I also would have an issue with the maintenance figures, as I don't see 4 hours labor per 100 hours, unless you include time changing blades, scraping the deck, etc, and surely you or an employee would take care of those things at a cost of far less than $60 per hour.

Overall, though, I think your figures are very close on the mower, you just arrived at them in a different manner than I would have.

Honestly, I think you are way high in the estimate on handhelds, on average, but it is better to be too high than too low. Kudos to you for actually trying to figure all this out. Way too many ignore the costs until they realize the equipment is worn out and the bank account is empty.

lawnkingforever
10-30-2011, 09:55 PM
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lawnkingforever
10-30-2011, 10:00 PM
I agree with moturkey, better too be too high than low. But your figures for handhelds are high.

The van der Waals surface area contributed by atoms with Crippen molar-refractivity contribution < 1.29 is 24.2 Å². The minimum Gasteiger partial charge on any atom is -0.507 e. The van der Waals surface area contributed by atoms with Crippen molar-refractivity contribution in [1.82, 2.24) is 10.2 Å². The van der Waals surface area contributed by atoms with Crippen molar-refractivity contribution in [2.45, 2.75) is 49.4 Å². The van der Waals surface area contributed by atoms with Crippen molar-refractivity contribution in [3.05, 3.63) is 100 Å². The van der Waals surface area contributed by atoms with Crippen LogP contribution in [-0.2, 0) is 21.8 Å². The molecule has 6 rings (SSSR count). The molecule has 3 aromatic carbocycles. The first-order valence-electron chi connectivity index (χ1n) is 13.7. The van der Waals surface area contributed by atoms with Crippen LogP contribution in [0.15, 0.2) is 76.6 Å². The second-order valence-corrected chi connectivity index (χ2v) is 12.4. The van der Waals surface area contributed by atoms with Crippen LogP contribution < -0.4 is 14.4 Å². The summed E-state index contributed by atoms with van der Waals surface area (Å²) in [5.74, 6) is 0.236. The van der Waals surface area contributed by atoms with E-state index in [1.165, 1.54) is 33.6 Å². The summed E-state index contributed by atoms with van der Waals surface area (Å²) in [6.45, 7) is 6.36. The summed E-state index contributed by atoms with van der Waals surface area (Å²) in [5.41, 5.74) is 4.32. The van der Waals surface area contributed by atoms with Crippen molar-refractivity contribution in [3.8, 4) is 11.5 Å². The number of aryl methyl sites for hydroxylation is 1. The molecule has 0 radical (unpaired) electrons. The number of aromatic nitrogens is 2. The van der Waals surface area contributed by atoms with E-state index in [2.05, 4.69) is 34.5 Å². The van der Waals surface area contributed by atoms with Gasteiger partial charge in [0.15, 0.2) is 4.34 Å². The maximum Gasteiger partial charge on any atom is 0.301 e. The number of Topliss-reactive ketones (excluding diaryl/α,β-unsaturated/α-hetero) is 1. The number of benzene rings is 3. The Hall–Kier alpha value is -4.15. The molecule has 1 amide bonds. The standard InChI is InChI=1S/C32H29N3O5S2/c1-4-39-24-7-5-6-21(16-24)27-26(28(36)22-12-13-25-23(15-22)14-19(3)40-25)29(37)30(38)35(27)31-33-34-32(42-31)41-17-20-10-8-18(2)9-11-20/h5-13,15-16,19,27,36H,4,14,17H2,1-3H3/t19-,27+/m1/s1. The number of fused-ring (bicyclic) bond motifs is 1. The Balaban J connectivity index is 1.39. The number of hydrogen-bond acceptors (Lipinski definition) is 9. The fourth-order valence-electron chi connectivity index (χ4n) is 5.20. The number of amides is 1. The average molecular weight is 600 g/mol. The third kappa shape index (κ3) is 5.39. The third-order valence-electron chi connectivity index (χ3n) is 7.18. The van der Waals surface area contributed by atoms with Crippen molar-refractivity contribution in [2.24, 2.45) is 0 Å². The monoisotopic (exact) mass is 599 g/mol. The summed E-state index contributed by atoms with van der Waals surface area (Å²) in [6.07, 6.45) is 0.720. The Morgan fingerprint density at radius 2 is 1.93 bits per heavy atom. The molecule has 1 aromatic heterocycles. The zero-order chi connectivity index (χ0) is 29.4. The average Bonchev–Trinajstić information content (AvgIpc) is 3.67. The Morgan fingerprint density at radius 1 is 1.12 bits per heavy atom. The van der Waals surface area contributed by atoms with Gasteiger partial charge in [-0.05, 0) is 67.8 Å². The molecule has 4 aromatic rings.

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grassmasterswilson
10-31-2011, 07:08 AM
Your numbers look a little high, but my expense might be higher. What I did was fill everything up on monday and keep up with my hours on the machine and gas used for the week. I did it for a few weeks and took an average. Mower might be close but I think my 2 cycle stuff was lower. You maintenance numbers are high unless you take your stuff to the dealer every few months for a complete tune up. A tube of grease should last a long time, but I don't know how many zerks a wright has. At $60/hr I assume that's for a dealer, but you are figureing about 1 hr per week of maintenance. I think thats high, at least at the beginning. As the mower ages it might be right if you include parts.